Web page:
Zombieland: Double Tap
The vast majority of sequels are unnecessary, but Zombieland: Double Tap feels particularly so, especially coming out a decade after the original.
Bad movies are really getting awful these days. It seems like only yesterday we were savoring bombs like "The Vengeance of She" and "Godzilla vs. the Smog Monster" movies so terrible they achieved a sort of greatness. Movies in which there were lines like "I have waited 3,000 years for this day" and newspaper reporters who let their voices trail off at the end of declarations like: "But, doctor, if your predictions are correct, this means the end of civilization on Earth. . ."
I was hoping 'Tidal Wave" would be a movie like that. When the publicity photographs arrived in the mail a few weeks ago, I was heartened by the sight of the staples holding together the cardboard skyscrapers: Here was a movie with real lack of promise! It even looked like a good bet to outflank "King Kong vs. Godzilla." (What happened in that one, as I recall, is that King Kong lost and is currently trying to promote a bout with the Smog Monster, to establish himself as a contender once again.) But "Tidal Wave" let me down. It is purely and simply a wretched failure, a feeble attempt to paste together inept special effects (filmed in Japan) and Lorne Greene (filmed in America to his everlasting regret, I'll bet).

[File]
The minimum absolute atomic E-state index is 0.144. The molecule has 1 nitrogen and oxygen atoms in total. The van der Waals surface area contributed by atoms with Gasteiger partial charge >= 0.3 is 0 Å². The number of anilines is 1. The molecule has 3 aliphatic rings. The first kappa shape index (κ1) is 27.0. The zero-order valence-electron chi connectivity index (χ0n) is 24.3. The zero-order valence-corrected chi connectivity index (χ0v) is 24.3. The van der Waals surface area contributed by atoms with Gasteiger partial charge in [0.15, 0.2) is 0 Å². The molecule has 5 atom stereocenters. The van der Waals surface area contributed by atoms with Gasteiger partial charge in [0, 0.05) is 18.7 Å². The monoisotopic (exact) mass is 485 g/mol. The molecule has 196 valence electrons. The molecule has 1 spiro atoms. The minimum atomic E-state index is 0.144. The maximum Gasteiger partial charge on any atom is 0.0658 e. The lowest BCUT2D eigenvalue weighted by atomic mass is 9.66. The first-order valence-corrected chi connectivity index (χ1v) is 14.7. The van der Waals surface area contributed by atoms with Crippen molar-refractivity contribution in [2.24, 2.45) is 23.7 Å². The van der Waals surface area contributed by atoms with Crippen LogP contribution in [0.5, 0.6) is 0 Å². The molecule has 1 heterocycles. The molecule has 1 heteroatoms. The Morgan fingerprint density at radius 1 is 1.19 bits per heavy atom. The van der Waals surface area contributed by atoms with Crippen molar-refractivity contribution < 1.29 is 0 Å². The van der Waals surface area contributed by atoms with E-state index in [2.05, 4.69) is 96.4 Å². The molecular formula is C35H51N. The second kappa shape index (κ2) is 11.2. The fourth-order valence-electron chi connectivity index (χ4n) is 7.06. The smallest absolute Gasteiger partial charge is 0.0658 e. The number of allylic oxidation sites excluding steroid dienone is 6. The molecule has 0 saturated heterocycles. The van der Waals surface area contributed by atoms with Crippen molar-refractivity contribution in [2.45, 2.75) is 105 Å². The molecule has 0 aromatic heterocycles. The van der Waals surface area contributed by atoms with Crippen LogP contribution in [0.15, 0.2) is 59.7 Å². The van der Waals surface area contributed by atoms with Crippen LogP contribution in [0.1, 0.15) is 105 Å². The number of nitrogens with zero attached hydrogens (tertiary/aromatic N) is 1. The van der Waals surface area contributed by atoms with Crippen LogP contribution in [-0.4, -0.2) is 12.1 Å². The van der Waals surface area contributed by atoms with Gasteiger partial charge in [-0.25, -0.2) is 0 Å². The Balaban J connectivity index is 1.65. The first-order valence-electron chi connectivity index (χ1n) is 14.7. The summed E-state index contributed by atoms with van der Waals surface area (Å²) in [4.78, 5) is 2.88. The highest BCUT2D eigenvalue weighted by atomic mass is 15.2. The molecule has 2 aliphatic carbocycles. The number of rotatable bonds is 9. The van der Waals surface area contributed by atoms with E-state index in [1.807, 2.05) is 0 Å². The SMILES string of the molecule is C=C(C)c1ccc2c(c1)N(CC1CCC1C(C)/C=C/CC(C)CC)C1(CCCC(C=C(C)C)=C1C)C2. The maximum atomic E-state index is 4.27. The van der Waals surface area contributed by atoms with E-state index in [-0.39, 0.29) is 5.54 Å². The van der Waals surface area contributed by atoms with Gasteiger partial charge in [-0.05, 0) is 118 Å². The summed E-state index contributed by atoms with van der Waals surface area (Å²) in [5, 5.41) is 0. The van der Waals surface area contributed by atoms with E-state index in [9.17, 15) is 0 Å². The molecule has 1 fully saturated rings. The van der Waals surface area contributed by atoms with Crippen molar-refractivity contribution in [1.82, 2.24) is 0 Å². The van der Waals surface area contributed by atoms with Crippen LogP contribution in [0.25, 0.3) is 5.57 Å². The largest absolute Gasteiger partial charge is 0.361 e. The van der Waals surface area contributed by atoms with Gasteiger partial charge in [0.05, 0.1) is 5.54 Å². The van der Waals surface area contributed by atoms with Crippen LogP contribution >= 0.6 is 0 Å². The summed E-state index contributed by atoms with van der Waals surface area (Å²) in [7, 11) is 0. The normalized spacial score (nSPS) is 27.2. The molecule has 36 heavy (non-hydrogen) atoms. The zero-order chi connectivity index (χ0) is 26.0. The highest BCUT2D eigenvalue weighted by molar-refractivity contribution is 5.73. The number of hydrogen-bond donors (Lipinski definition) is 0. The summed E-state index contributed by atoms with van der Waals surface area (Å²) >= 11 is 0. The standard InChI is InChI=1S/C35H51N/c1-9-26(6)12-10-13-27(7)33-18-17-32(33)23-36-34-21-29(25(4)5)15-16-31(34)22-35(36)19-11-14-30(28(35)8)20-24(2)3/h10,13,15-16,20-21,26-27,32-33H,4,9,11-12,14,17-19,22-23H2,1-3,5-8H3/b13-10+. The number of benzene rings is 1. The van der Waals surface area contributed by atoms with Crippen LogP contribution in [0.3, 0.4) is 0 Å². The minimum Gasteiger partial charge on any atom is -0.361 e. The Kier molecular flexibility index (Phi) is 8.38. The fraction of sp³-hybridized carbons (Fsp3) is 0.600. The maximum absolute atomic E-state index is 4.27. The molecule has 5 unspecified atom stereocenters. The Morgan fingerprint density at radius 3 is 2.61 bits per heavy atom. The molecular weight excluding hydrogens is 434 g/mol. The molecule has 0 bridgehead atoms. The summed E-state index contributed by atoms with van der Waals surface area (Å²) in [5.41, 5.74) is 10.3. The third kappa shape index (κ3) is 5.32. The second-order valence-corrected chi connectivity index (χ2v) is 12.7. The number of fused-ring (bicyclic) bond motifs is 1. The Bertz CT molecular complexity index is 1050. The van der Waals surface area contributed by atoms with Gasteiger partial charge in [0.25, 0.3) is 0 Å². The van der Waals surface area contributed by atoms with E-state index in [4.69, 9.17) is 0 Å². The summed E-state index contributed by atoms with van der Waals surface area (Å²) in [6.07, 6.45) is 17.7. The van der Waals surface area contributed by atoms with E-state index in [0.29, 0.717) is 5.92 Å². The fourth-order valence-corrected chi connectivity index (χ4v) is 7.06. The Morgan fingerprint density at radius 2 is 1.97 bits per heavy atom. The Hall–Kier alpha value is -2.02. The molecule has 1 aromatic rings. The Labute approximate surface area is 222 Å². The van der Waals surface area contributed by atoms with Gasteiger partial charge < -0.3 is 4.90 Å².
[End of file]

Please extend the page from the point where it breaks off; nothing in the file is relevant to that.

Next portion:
The story involves ominous happenings along the Japan Trench, a vast underwater geological feature which, when it's viewed from a submarine, looks suspiciously like mud being stirred up by a garden hose. Japanese scientists regard it with horror, and no wonder: Their computers inform them all the Japanese islands will soon sink into the trench, with the possible loss of more than 100 million lives (under the circumstances, the title "Tidal Wave" becomes the understatement of the season).
This would, of course, be a great catastrophe, something the people in the movie are constantly assuring each other: "What a great catastrophe," they intone. Cut to the United Nations, where poor Lorne Greene is addressing the world's governments on plans to bail out the Japanese. There is, he observes, a certain degree of technological difficulty involved in an air and sea rescue effort involving 100 million peopleÑbut this is a catastrophe that threatens not just Japan, you understand, but all the Earth's nations, since who knows what will slide into the Japan Trench next?
There's the obligatory love story, involving a scientist whose girl friend makes a last minute dash up Mt. Fujiyama and is trapped in a phone booth, where she calls him and makes plans, rather optimistically, I thought, to meet him in Geneva, Switzerland, when all of this is over. There are also people in boats who drift hither and yon before being swamped by tidal waves that look suspiciously like regular waves shot from a very low position with a wideangle lens. The movie never ends, but if you wait long enough it gets to a point where it's over.
A tribute to Robert Forster.
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